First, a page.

The 2011 Eurobasket in Lithuania: My Personal Experience

Yes, it was THIS crazy!

I know that the 2011 Eurobasket has been gone for almost a week, but I figured that it would be a waste not to write about my experience there, from the perspective of a Thunder fan. I'll do my best not to bore you.

You're about to step off of a train in Warsaw, Poland. You have just rolled through what seems like endless countryside in a carriage of people who don't speak your language. You have seen endless amounts of old Soviet-style apartments, along with a new renaissance of buildings built more recently. It's almost as if you've stepped into another world, millions of miles away from Oklahoma City.

But as you step off of the train, a sign of familiarity hits you. A group of 20 guys is standing on the platform. They look at you, you look at them. One man says, "You're going to the basketball championships in Lithuania!". Everyone then proceeds to high-five you as you connect onto the next train. Welcome to the 2011 Eurobasket.

It was hard explaining to anybody why I was going to Lithuania. I told several people that I came to cheer on players from my home team, but it didn't seem to resonate with anyone. Most people were traveling from their home nation to see their nation play. Yes, even far away countries with no hope of advancing, like Portugal and Israel, had fans coming to Lithuania.

Lithuanian national pride was pretty strong during the Eurobasket. The country is only as big as Chicago, and some games were held in towns smaller than Lawton. Nevertheless, games featuring Lithuania were always sold out, and there would be at least the same amount of people watching outside of the arena, and this was in the town of Panevezys, which only has around 100,000 residents. Inside of the arena, Lithuania had hardcore fan sections full of people dressed in absolutely ridiculous attire, holding up huge flags, and banging large drums. Even when Lithuania wasn't playing, Lithuania did a good job of filling up the arena, with many green-shirted fans choosing whichever team suited their fancy and cheering accordingly. As awesome as OKC fans are, they have nothing on Lithuanian fans.

Below: More Rambling!

Outside of the arena, basketball was very popular. It was hard to turn a corner and not find a basketball court. It rained a lot and the temperature was around 60, but kids still played through the elements. Football fans, eat your heart out. Sports stores were almost filled with basketball gear, with running and soccer as almost an afterthought.

But other nations also had ardent supporters. The most disappointing show (I'm sorry to say) had to be the fans of Spain. I understand that their country is one of the farthest away from Lithuania, but they didn't show up in big numbers until the semi-finals, and their chants were pretty uncreative. (You can only say E-SPAN-A and Yo soy Espanol so many times. Then again, the same thing goes for DE-FENSE.) In the chant department, the Greeks have to be, by far, the best fans. It might be that I don't speak any Greek, but I remember their fans standing and chanting during the entire game, and always switching up what they said. Additionally, the Greeks had many women, children, and old folks cheering for them that other nations just didn't have. Regardless, every nation had at least 100 supporters in the arena during every game, and those who were there came to cheer.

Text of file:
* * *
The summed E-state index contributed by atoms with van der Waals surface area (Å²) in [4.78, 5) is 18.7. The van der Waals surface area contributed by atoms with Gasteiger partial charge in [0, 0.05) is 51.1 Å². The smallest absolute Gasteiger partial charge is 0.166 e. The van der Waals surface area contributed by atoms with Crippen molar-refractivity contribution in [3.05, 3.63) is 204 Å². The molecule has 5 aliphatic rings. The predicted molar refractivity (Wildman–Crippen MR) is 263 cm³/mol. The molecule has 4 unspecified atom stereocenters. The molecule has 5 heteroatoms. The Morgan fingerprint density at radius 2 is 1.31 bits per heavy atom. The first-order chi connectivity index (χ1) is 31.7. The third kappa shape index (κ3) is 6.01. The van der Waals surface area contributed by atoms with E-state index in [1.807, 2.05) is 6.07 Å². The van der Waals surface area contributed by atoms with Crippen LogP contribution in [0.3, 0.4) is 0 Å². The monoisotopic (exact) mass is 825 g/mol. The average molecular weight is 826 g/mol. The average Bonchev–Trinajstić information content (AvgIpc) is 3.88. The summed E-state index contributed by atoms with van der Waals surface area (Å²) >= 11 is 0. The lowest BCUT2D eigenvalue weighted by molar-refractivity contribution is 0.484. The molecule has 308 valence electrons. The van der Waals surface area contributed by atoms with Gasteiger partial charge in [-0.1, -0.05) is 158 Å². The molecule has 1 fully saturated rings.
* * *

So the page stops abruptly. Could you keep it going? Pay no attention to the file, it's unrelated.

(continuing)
The worst moment of the entire experience, by far, had to be seeing Lithuania lose to Macedonia. I've seen home arenas shocked before (the worst of which was seeing the Thunder lose to the Lakers in 2010), but nothing was like this. Lithuania was hosting the Eurobasket for the first time since the 1930s, and likely wouldn't be hosting it for another 70 years. Some players, like Lavrinovic and Jasikevicus, had come back to the team just for this tournament. And for the team to get knocked out in the Quarter-Finals against Macedonia had to be absolutely heartbreaking. I saw people with their hands over their mouths for over a minute, and I saw some people cry. 

At the same time, it was the best moment of the entire experience. Macedonian fans had shown up in good numbers to support their Cinderella team, and they were having the time of their lives.

The style of basketball was a sight to behold on its own. While some teams, like Spain and France, featured many NBA players and played a very American-like style, others stuck to their roots. Lithuania, Serbia, Croatia, and Greece all played a very European style. The ball is usually rotated around the perimeter a lot, with most players getting equal offensive consideration. Some teams exhibited different styles, such as the inside focus of Russia and Germany, the all scoring and no defense of Italy, and the break-neck pace of Latvia.

There's a lot more interesting things I can say about the country, like how Lithuanians cover everything in ketchup, how I stayed in a creepy old Soviet apartment, or how I witnessed a guy get arrested on a bus. But I'll spare you the details, and instead say that basketball in Europe is something that you have to see to believe. And believe it or not, if the lockout continues, you may be seeing it sooner than you think.

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